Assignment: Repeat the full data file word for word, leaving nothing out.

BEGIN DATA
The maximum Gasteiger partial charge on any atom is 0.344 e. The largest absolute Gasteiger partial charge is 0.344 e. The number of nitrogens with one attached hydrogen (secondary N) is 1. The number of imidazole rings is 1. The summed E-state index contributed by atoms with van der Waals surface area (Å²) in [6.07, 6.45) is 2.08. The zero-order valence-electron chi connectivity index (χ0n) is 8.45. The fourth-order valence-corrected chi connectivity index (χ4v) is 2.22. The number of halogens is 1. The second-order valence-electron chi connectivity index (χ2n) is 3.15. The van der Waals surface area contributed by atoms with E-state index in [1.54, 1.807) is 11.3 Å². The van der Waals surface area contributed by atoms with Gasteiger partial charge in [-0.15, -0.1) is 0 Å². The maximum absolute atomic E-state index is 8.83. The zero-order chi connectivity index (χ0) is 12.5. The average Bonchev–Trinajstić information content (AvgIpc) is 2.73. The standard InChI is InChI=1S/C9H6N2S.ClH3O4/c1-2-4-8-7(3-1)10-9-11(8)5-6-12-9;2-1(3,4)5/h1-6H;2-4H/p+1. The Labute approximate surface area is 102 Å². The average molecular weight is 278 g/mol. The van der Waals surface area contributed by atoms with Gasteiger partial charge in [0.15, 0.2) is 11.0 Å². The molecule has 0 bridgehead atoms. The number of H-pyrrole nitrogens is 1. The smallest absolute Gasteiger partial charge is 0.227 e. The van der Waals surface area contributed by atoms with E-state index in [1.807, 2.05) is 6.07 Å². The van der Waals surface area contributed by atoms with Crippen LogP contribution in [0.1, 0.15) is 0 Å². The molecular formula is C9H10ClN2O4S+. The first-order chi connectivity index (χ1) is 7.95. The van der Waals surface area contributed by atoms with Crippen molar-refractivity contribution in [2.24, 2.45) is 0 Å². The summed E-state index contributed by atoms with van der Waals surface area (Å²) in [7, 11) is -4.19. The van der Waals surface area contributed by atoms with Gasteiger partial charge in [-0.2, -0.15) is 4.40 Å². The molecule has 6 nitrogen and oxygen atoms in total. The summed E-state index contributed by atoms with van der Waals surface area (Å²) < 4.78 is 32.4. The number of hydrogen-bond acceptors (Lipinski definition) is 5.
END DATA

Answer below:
The maximum Gasteiger partial charge on any atom is 0.344 e. The largest absolute Gasteiger partial charge is 0.344 e. The number of nitrogens with one attached hydrogen (secondary N) is 1. The number of imidazole rings is 1. The summed E-state index contributed by atoms with van der Waals surface area (Å²) in [6.07, 6.45) is 2.08. The zero-order valence-electron chi connectivity index (χ0n) is 8.45. The fourth-order valence-corrected chi connectivity index (χ4v) is 2.22. The number of halogens is 1. The second-order valence-electron chi connectivity index (χ2n) is 3.15. The van der Waals surface area contributed by atoms with E-state index in [1.54, 1.807) is 11.3 Å². The van der Waals surface area contributed by atoms with Gasteiger partial charge in [-0.15, -0.1) is 0 Å². The maximum absolute atomic E-state index is 8.83. The zero-order chi connectivity index (χ0) is 12.5. The average Bonchev–Trinajstić information content (AvgIpc) is 2.73. The standard InChI is InChI=1S/C9H6N2S.ClH3O4/c1-2-4-8-7(3-1)10-9-11(8)5-6-12-9;2-1(3,4)5/h1-6H;2-4H/p+1. The Labute approximate surface area is 102 Å². The average molecular weight is 278 g/mol. The van der Waals surface area contributed by atoms with Gasteiger partial charge in [0.15, 0.2) is 11.0 Å². The molecule has 0 bridgehead atoms. The number of H-pyrrole nitrogens is 1. The smallest absolute Gasteiger partial charge is 0.227 e. The van der Waals surface area contributed by atoms with E-state index in [1.807, 2.05) is 6.07 Å². The van der Waals surface area contributed by atoms with Crippen LogP contribution in [0.1, 0.15) is 0 Å². The molecular formula is C9H10ClN2O4S+. The first-order chi connectivity index (χ1) is 7.95. The van der Waals surface area contributed by atoms with Crippen molar-refractivity contribution in [2.24, 2.45) is 0 Å². The summed E-state index contributed by atoms with van der Waals surface area (Å²) in [7, 11) is -4.19. The van der Waals surface area contributed by atoms with Gasteiger partial charge in [-0.2, -0.15) is 4.40 Å². The molecule has 6 nitrogen and oxygen atoms in total. The summed E-state index contributed by atoms with van der Waals surface area (Å²) < 4.78 is 32.4. The number of hydrogen-bond acceptors (Lipinski definition) is 5.